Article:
When you have the same conversation with a few different people you start to take a bit of notice. Recently I’ve had a few Groundhog Day style discussions about boredom. Friends: brilliant, faithful, trying-to-follow-Jesus people, thinking of opting out of aspects of church life because… well frankly because they are dull (apologies if you think I’m talking about you, I probably am but not just about you).
What do we do with boredom? I find myself drawn immediately to 2 conflicting directions.
Tendancy 1: Get over it! There is a disturbing grouchy-old-man part of my character that wants to say “Your bored? Tough! Everyone is bored in church sometimes. The rest of the world is frying your brain with sensation and communication so the effort you need to put in to connect with God in church is good for you. Learn to deal with being bored and maybe you’ll turn out to be a better person for it. ” While I recognise some truth in this, it probably isn’t a very helpful response.
Tendancy 2: Let me entertain you! Initially more attractive, but probably just as damaging is the desire to cure boredom with pizazz! Perhaps if we find the right combination better songs, a funnier joke, some more relevant references, a livelier delivery, then at least people won’t be bored in our church. We can just keep the tricks coming and keep the audience engaged.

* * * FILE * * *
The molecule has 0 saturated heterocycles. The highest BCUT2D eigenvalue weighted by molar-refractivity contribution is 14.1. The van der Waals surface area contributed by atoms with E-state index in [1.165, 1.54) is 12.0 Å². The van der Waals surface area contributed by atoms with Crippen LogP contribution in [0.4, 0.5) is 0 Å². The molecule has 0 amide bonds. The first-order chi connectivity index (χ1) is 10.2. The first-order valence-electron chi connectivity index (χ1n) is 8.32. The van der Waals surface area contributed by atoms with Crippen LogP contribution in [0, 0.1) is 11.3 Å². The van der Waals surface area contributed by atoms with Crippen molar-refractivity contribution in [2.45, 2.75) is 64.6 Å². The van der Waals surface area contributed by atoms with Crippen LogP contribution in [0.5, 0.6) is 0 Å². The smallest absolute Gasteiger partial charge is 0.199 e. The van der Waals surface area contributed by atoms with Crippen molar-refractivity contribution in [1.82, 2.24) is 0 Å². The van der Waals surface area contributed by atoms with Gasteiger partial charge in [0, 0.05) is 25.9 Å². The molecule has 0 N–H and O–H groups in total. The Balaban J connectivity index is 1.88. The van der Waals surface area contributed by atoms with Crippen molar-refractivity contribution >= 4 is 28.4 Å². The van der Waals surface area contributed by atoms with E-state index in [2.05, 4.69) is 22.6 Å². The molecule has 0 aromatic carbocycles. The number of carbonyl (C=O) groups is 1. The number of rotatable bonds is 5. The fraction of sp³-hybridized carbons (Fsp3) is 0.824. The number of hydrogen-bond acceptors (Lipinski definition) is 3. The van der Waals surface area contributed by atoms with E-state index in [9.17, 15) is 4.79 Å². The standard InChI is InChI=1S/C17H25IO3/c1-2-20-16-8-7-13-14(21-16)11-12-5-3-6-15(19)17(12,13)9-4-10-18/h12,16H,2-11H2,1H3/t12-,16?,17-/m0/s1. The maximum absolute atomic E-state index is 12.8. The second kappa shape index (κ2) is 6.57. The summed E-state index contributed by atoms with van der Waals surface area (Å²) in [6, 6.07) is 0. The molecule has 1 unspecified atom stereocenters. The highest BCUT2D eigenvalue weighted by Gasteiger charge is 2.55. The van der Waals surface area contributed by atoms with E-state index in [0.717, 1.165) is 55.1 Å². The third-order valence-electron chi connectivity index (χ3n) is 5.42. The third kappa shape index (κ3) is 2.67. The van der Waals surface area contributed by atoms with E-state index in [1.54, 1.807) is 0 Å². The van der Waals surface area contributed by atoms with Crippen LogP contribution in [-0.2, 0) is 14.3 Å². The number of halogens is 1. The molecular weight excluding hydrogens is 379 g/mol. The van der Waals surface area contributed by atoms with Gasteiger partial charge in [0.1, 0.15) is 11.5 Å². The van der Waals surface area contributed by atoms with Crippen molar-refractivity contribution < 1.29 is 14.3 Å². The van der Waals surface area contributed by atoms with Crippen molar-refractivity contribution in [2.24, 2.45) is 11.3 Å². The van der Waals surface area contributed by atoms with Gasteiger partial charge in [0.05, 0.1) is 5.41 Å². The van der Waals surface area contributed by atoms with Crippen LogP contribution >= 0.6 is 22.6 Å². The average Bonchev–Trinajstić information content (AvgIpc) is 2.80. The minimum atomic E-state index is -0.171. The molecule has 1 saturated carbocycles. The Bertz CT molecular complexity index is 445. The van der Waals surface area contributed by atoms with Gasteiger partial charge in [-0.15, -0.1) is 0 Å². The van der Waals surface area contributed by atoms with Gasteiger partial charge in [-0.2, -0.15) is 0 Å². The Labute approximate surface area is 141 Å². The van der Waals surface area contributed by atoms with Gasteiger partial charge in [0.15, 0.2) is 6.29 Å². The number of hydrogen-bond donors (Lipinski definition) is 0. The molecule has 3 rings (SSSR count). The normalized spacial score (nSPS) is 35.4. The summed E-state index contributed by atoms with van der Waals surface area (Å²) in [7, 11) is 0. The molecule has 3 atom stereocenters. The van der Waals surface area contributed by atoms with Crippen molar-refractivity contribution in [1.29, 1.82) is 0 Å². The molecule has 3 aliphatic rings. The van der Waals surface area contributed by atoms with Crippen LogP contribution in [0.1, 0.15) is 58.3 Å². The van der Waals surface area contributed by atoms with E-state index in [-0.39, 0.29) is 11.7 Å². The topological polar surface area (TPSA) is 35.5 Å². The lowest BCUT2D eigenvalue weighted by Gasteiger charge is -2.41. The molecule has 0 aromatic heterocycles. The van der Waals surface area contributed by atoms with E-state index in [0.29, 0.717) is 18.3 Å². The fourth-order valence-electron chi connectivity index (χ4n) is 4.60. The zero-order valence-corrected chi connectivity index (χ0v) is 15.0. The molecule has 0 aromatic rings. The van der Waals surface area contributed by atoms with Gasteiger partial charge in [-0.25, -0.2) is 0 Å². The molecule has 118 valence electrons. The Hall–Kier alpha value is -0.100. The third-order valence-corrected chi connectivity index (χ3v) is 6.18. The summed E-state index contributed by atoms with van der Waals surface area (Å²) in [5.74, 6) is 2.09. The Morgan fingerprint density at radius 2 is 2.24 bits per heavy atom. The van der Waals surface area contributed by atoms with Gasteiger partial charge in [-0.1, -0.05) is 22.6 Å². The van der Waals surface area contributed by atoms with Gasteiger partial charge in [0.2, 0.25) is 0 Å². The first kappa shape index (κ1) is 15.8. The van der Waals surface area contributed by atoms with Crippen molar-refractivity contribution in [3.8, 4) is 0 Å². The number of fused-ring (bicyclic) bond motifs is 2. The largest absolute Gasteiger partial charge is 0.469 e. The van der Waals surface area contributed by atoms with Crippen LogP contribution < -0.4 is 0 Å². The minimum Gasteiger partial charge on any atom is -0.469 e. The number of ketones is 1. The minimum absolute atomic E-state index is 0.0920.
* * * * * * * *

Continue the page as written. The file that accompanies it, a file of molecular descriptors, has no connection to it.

Ultimately neither approach works, because neither treat boredom as an opportunity for discipleship. If that just sounds like a slightly repackaged version of tendancy 1 then remember the opportunity goes both ways. If your bored in the church I’m part of then you and I probably both need to to learn and grow.
The approach to discipleship I find most helpful is about getting the right calibration of invitation and challenge. Boredom is a symptom of low invitation and low challenge (this is an idea unpacked more in the book “Building a Discipleship Culture.“) Approaching the issue with that in mind reframes the tendencies I see in my response. The desire to entertain, has within it kernals of an impulse to extend invitation – to make things as attractive and welcoming as possible. The desire to say “get over it” is challenge.
A discipleship approach to boredom extends invitation and challenge, but if it just flits between “get over it” and “let me entertain you” then it doesn’t really deal with the issue. Both approaches assume that I am in charge and you are at the receiving end of what I do… you are the audience I’m trying to entertain or the target of my efforts to teach and train.
So to a better response to boredom: Participate! Move from being a either a consumer or pupil towards belonging and contributing. This approach requires aspects of invitation (to feel welcomed and like space has been made for you) and challenge (to get involved and make things better, to stay engaged even in the bits that aren’t designed with you as the target demographic, to commit to a group for the long term).
To be honest, probably just like you, I get bored in church. It can be dull in so many different ways, (it can also be amazing). Learning to approach this as a discipleship issue will help churches, and people, become more effective.
Do you lead a church/small group/missional community leader. How do you spot bored people and use invitation and challenge to help them become participants?
Are you bored in church? What are the opportunities around you to increase your participation?
The image with this post is by Adam Jones and was found on wikipedia.